William Tyndale was another distinguished alumnus from Oxford University. According to tradition, he was born in North Nibley some 100 years after John Wycliffe. He was privileged to be enrolled into Magdalen Hall for studies in 1505. He was then just a young boy around the age of 11.

Alas, Tyndale was not especially fond of his education. He felt that many of the lessons were diverging from the true purpose of the Scriptures and devoid of any spiritual sight and theology. Nevertheless, it was during this period that he became drawn to God’s Word and began to expound it to his fellow students in Magdalen Hall. He would probably also have studied under John Colet, a professor of Greek, who was renowned for his devotion to let the text of Scripture speak for itself. Tyndale thus grew to be “a man of most virtuous disposition, and of life unspotted.” (John Foxe) The light of Christ was shining brightly in him.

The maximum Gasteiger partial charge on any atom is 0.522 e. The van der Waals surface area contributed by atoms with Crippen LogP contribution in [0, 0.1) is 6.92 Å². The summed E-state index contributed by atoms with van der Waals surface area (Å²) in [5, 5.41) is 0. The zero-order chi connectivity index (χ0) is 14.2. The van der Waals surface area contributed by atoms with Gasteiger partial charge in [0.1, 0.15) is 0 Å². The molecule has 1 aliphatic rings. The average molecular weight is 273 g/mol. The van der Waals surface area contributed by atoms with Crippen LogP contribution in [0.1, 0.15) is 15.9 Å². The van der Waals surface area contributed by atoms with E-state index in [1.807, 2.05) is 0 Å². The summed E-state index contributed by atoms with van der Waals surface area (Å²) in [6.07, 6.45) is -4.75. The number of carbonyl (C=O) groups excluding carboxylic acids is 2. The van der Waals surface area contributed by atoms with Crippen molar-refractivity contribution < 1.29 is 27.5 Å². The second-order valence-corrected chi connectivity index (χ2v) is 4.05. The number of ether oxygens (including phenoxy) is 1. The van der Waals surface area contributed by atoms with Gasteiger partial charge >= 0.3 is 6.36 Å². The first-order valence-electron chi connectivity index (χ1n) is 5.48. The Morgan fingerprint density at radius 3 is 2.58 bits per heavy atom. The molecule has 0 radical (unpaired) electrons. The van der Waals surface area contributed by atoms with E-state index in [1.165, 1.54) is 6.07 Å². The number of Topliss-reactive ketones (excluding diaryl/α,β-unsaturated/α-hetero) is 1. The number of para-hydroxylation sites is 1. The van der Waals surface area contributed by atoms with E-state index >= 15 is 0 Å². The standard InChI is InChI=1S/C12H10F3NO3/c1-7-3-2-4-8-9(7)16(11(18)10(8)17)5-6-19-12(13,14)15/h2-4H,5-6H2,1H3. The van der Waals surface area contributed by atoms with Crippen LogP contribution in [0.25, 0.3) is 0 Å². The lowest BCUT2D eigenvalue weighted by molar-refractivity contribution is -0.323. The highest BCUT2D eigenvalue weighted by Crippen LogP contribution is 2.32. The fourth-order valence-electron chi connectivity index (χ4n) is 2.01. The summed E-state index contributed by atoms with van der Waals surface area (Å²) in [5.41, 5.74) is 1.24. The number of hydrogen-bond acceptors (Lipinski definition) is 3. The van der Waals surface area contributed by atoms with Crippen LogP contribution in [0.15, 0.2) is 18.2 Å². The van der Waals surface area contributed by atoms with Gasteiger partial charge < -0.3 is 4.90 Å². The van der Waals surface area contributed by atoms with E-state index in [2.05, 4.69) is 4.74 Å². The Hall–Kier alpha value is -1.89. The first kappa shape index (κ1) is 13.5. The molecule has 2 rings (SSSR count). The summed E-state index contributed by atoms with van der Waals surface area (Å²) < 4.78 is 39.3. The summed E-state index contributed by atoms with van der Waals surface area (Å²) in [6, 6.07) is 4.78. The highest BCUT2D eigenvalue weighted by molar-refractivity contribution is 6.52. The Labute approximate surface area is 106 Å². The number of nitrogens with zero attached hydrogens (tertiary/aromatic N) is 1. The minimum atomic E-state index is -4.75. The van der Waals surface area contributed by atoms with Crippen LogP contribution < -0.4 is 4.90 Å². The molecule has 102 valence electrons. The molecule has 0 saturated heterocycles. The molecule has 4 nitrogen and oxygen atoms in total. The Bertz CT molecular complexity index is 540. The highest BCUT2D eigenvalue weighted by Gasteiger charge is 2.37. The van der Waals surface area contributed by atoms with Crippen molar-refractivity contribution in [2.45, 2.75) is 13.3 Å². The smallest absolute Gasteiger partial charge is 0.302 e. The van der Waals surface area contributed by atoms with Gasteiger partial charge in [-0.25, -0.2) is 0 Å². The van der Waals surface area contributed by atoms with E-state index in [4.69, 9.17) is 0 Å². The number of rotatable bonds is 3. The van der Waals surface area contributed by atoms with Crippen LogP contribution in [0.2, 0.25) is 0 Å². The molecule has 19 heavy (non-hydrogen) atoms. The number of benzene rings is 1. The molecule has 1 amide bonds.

Tyndale graduated from Oxford in 1515 with a Master in Arts. He then enrolled into Cambridge where he was influenced by the writings of Eras-mus and Luther. He was also a member of the White Horse Inn, which was a fellowship group started by Thomas Bilney. This group met often for Bible studies, prayers and discussions in theology, similar to the Fundamental Christian Ministry today. Some significant members of this group were Thomas Cramer, Hugh Latimer, Robert Barnes, Miles Cover-dale and John Rogers.

Tyndale began to develop a distaste for the state of the priesthood. He was aghast at their lack of understanding of the Scriptures. The Bible was kept hidden from the people. They had to go to a priest for the Word of God to be interpreted to them. Yet, many of the priests could not translate a single word of the Lord’s Prayer into English. The people were thus ignorant of the teachings of Scripture.